SALT LAKE CITY — Gov. Gary Herbert announced Thursday that the state recommends that all mass gatherings be limited to groups of 100 or fewer healthy people.

This recommendation applies to events like church meetings, concerts and conferences, he said, and will be in effect for two weeks. At that point, the recommendation will be reevaluated.

“Today we stopped making decisions based on just the hope that things will get better,” Herbert said at a press conference Thursday afternoon. “We’re basing it on the assumption that things possibly could get worse and the spread (of COVID-19) could continue.”

Though this restriction is currently a recommendation, local health departments will be working with local municipalities, and will pull permits if necessary, said Lt. Gov. Spencer Cox at the press conference.

Those who are sick or who are especially vulnerable to COVID-19, the disease caused by the new coronavirus, should avoid gatherings larger than 20 people, he said. Individuals over the age of 60 and those with compromised immune systems fall in this category.

Herbert said he believed most understand that Utah’s situation has changed significantly in the past 24 hours, as two Jazz players have been diagnosed with COVID-19 during that time, and major events have been canceled or have decided to limit public attendance.

Utah has five residents who have tested positive for COVID-19, including two Jazz players, Cox said. These are all travel-related cases, and there is no evidence yet for community spread of the disease, said Angela Dunn, state epidemiologist with the Utah Department of Health.

“Research has shown in other countries and across the world that preemptive public health measures are more effective than reactive health measures,” Cox said. “Being proactive will not only help protect our own health, but also the health and safety of our neighbors, family and friends and those who are most vulnerable to this disease.”

These are recommendations of the Utah Coronavirus Task Force, which is composed of members with a breadth of expertise and experience, Herbert said. Though the group originally planned to meet once a week, it has met five times within the past week, he said.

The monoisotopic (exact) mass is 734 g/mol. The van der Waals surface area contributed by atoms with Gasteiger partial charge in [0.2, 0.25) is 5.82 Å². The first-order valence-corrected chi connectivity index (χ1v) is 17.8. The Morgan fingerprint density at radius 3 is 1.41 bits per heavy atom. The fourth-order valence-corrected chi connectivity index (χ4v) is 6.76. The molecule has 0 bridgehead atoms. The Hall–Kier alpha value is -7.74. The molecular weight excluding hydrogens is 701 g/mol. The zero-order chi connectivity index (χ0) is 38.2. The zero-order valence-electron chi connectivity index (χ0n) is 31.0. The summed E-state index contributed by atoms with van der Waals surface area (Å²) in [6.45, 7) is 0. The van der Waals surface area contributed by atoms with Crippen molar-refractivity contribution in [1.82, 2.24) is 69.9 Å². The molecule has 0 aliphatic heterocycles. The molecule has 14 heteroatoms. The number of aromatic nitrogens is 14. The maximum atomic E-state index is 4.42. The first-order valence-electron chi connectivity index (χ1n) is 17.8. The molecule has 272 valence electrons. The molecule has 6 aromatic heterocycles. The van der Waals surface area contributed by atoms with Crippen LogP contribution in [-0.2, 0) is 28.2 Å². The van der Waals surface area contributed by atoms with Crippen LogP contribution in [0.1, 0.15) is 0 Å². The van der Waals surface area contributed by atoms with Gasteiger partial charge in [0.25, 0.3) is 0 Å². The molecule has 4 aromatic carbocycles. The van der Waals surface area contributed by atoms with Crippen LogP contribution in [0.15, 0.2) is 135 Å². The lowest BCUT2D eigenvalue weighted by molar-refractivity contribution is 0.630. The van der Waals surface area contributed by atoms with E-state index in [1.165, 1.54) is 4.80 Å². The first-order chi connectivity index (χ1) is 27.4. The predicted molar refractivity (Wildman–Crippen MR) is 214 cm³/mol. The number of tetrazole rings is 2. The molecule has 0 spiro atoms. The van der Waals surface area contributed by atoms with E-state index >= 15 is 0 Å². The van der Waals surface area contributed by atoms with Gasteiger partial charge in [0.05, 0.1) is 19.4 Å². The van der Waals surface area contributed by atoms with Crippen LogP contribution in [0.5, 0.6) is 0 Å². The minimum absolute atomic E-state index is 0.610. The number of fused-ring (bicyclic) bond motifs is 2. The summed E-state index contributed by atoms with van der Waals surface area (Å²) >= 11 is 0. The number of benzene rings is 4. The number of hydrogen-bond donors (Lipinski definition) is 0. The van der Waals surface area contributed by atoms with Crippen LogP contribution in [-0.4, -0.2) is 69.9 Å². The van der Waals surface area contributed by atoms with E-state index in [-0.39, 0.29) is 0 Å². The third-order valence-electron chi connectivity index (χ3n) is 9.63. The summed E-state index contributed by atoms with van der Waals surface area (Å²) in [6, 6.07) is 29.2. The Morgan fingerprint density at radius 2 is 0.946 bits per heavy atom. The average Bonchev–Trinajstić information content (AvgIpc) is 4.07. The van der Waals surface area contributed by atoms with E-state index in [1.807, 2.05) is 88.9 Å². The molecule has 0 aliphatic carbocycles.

“I want to be very clear. We’re not making these decisions today because things are really bad,” Cox said. “We’re making these decisions today, to make sure that things don’t get really bad. ... That’s an important message for our people to hear.”

Schools open for now This recommendation does not apply to K-12 schools, Herbert said. Decisions on school closures will be made at the local level, as school districts consult with their local health departments, he said.

Sydnee Dickson, state superintendent of K-12 schools, also spoke at the press conference, encouraging schools to explore staggered start and end times, and staggered times for lunch and recess, in order to limit the number of children congregating in the same space.

“While many of our schools are able to implement distance learning through digital means, we’re not capable of a full transition statewide for K-12 at this time,” Dickson said, “but we’re working on it, and we’re working on it rapidly.”

Dickson said that assemblies, games and other school events fall within the governor’s recommendations to limit large gatherings.

School leaders are carefully considering the impact school closures would have on families, she said, given that many do not have easy access to childcare if parents must continue to work.

Universities move online, some technical colleges stay in session

Higher education institutions, however, are moving to online classes.